The race for Seattle’s Next Mayor will pit a City Council President who wants to tax big corporations for housing against a former City Council President who wants to ask corporations nicely if they could please maybe throw some money our way thanks. Lorena González's campaign

I woke up this morning feeling like a lot of things happened last night but also that nothing really changed.

King County Elections estimates that turnout for the primary will end up somewhere around 34-36%. (We're currently at 33%.) Turnout in 2017 was 34%. A couple incumbents are in some serious trouble—I'm looking at you, Seattle City Attorney Pete Holmes and 19-year Republican incumbent King County Councilmember Kathy Lambert—but otherwise none of the real or simply self-described "change agents" are leading, at least not among the earliest primary voters.

All that said, with half the ballots still left to count, making sweeping generalizations about how the city or county "feels" seems unwise. But with that said, let's discuss some of the things we can say about the city elections.

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Sub Missives: You Need a Cemita!

Not to sell the torta short-a, but you need a cemita.
Not to sell the torta short-a, but you need a cemita. Meg van Huygen

Know a hot sub? Tell us about it @ submissives@thestranger.com. We hunt for Seattle sandwiches every other Wednesday. Also check out this jambon-beurre, this prime rib sandwich, and this bánh mì.

I want to start by saying that I love and enjoy tortas very much. But if we're talking about eating Mexican sandwiches in general, I'll swap a torta out for a cemita every time.

Of course, there's no real reason to compare these two disparate but equally lovely things. But these two are certainly business associates, and after reading about a billion Yelp reviews on camiterias, it seems tortas and cemitas are often confused.

First, the extremely delicious torta is flexible. You can determine the bread choice by whimsy: people build tortas with bolillo or telera rolls, but plenty of tortas come with pan frances (French-style) or birote (sourdough) rolls, and no doubt others. Frequent filling suspects include grilled meat, breaded/fried meat, nopales, cabbage, cheese, avocado, scrambled eggs, pickled veggies, refried beans, lettuce, and tomatoes, but these are hazy guidelines. I sometimes like the grab-bag mystery of having no idea what's about to happen with a Dagwood-type kitchen sink sando, but honestly? I sometimes get overwhelmed by the anarchy of a torta. It can be a food tornado—everything in your face at once.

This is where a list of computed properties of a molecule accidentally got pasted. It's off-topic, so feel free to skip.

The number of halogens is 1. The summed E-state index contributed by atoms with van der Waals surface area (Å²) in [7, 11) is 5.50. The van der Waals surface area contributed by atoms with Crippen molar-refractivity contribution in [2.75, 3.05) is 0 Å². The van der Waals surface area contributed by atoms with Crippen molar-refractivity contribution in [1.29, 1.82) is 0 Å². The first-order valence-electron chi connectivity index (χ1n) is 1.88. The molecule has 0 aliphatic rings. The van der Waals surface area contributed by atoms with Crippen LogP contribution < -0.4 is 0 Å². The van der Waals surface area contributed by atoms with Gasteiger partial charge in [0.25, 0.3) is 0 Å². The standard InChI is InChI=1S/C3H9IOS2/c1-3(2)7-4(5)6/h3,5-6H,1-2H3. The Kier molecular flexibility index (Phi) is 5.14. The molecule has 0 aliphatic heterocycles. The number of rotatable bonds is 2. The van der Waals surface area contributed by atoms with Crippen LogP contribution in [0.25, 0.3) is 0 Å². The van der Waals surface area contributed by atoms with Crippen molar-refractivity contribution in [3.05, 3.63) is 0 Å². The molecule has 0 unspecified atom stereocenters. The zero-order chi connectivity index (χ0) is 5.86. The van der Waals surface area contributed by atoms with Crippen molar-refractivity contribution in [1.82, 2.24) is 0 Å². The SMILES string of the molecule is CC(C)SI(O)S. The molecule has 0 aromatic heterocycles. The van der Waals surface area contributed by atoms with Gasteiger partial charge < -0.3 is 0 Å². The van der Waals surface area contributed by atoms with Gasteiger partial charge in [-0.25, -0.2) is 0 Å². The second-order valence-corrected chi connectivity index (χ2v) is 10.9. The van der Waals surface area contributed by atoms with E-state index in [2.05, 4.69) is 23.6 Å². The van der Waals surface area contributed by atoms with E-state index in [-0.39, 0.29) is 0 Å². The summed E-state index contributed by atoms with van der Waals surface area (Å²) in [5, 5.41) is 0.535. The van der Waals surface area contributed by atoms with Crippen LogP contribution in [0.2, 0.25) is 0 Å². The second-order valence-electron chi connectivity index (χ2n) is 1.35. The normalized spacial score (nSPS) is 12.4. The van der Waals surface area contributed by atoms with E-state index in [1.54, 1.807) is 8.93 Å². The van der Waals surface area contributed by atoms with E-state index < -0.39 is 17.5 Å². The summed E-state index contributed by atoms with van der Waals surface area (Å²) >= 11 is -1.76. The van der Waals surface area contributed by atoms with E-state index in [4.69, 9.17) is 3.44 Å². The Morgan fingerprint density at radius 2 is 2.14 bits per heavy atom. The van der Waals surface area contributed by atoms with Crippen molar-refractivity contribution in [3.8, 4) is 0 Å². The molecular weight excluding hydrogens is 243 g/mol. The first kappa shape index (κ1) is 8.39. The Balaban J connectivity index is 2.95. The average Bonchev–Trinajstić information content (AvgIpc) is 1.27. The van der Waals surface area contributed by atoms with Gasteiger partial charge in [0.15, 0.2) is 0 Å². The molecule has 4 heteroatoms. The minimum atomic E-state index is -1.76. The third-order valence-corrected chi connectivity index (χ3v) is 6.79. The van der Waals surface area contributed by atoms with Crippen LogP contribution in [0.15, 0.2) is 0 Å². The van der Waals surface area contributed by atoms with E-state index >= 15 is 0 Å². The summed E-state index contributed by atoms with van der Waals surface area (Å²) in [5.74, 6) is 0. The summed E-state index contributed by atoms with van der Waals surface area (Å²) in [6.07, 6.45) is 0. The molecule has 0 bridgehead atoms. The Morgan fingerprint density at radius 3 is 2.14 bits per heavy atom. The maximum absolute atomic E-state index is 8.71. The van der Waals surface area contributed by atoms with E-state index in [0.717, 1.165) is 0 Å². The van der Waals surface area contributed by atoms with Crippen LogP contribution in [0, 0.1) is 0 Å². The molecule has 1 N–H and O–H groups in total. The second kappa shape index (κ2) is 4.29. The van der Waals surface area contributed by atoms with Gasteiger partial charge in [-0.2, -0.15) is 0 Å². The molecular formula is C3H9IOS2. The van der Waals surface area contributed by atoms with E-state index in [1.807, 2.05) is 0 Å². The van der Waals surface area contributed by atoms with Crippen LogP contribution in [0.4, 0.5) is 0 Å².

While a torta is universally Mexican, the cemita is from the city and state of Puebla. Accordingly, people frequently call the sandwich by its full name, la cemita poblana. So, where a torta can be broad, a cemita is more specific.

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New Savage Love: Mum and Dad

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JOE NEWTON

I'm a 24-year-old gay man with a 31-year-old bi boyfriend. I've known since we got together that he's a lot more sexually experienced than I am, but it's never been a big deal before now. This weekend, he met my parents for what we thought would be the first time. But it turns out that ten years ago, during his "big bi slut phase" (his words), they had a threesome. I recognize that no one did anything wrong—they were three consenting adults—and it's not like anyone could’ve known that he and I would get together in the future. But also, my boyfriend fucked my parents! I'm mortified, he's mortified, they're mortified, and I may never be able to look at my parents again. Please help us find a way to move past this!


I Knew He Was Into Blonds

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Slog AM: City Attorney Pete Holmes Drinks Wine While Fighting for His Political Life, Andrew Cuomo Still Has Not Resigned, The Rain Came and Went With Yesterday

Me singing to the too few drops that fell yesterday: And I miss you, like the desert miss the rain.
Me singing to the too few drops that fell yesterday: "And I miss you, like the desert miss the rain." CinematicFilm/gettyimages.com